I’m looking at a new SLA 3D printer that just appeared on Kickstarter, the Dazz 3D L120.
This is a resin-based 3D printer, like many others currently available. In fact, there are so many options for this type of machine it is quite difficult to stand out and attract customers.
What has the China-based company included on this device to make it attractive? Let’s find out.
Unlike some systems that use a laser to selectively solidify layers, the Dazz 3D L120 uses an LCD system. In this approach, the LCD panel sits at the bottom of the machine, with the clear-bottomed resin tank laying on top. When a layer is to be fused, the LCD panel lights up all appropriate pixels. After a moment, the layer is complete and the machine slides up to allow a subsequent layer to be produced.
This style of 3D printing can be faster than lasers, as the entire layer is produced simultaneously. It’s an approach used by a few other SLA 3D printer manufacturers, so it isn’t unique.
Another approach for speeding prints is the method of peeling the fresh layer off the bottom of the tank, to which it is slightly adhered after fusing. A slow, tilted peel is what most machines do, and that seems to be what Dazz 3D is doing here. This machine does not include any fancy peeling speedup techniques as do Carbon or Uniz. Thus their print speed of “up to” 36mm per minute is not particularly rapid.
Their build volume of 120 x 66 x 150 mm is not particularly larger, and is in fact quite a bit smaller than most of its competitors. However, the fine details one can produce on this device suggest that most of the prints will be small in any case.
What is interesting about this machine is that the LCD panel being used is of higher resolution. Their 2K LCD panel holds more pixels (2560 x 1440) than typical panels used in other 3D printers, and can actually produce higher XY resolution prints than some laser systems.
Laser systems must balance speed of movement with laser strength to achieve an optimum solidification. The LCD approach means the machine need only determine the appropriate timing for the solidification of the photopolymer, making it easier to tune the print process.
The result here is that the Dazz 3D L120 offers higher resolution than almost all of its competitors, at 0.047mm, vs up to 0.150 for the Form 2, for example.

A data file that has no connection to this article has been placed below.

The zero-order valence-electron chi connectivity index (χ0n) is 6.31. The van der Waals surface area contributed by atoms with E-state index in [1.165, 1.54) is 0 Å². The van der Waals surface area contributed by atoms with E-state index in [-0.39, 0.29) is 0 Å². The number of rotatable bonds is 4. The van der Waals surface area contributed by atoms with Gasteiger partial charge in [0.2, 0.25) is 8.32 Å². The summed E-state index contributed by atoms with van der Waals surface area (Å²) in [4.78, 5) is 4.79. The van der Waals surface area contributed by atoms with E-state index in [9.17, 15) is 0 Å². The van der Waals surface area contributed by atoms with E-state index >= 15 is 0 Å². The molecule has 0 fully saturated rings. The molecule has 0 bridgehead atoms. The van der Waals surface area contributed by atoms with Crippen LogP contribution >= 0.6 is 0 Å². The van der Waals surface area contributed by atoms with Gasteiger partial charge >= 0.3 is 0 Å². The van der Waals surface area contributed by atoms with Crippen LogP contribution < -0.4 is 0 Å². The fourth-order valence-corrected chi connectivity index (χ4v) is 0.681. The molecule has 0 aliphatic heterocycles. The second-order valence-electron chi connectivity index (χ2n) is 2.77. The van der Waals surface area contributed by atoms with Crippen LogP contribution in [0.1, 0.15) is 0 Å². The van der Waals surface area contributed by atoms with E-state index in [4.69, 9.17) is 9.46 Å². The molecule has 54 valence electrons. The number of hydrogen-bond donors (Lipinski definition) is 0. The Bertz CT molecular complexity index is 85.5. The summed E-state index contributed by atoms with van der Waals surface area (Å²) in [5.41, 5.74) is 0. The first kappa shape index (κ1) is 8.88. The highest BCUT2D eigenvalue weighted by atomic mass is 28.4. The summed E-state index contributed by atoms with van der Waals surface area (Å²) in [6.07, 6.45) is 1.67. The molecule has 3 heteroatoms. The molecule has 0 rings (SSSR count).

Another very useful feature on this machine that really should be mandatory on all resin machines is an air purification system. Many resins are toxic and at the least very smelly, so an air filtration system is quite welcome.
I quite like the auto-fill resin system. Basically you drop in the resin and it is automatically metered into the resin tank, and this mostly eliminates the need to supervise the print and add resin periodically, except on very large prints.
While not unique, the Dazz 3D L120 includes dual rails for its Z-axis, something that more resin 3D printers should include. This increases the stability of the print platform as it is gradually raised during 3D printing. As you might imagine, this is even more critical when there are higher resolutions at play with this machine.
Another very intriguing aspect of this machine is its family of resins. Like many companies, they are simultaneously releasing a set of competent resins with various functions, such as rigid, castable, high temperature, food safe, etc. But what’s different about them is the price. Their pricing is quite low compared to some other manufacturers, which charge sometimes over US$200 per liter.
Here was have a half liter going for only US$19.
But hold on, that’s the introductory price, and it’s only half a liter. The full regular price for a liter will be around US$64. That’s still a very decent price. Their most expensive resin, the castable material, will be US$138 per liter.
I’m wondering if this pricing will cause a jitter in the market, which could use one because the price of resin is typically far higher than it should be.
As for the pricing of the machine, Dazz 3D is offering them an excellent price level. There are two models, the Basic and Pro versions of the L120. They are identical, except that the Basic version does not include a seven-inch touchscreen, automated resin fill, air purifier and fancy resin wiper. To me, the Basic version is much like similar competing machines, except for the 2K LCD panel. The Pro version is the machine with most of the differentiating features.
Pricing is US$1099 and US$1399, respectively, for the two models, with some discounts available for early buyers on Kickstarter. These prices are very good for resin 3D printers, far below some of their competitors.
But this is a Kickstarter, and one must consider the risks of buying. While you can review our checklist, this company has already produced several other 3D printers, so it would appear they have good knowledge of how to proceed, unlike some other projects.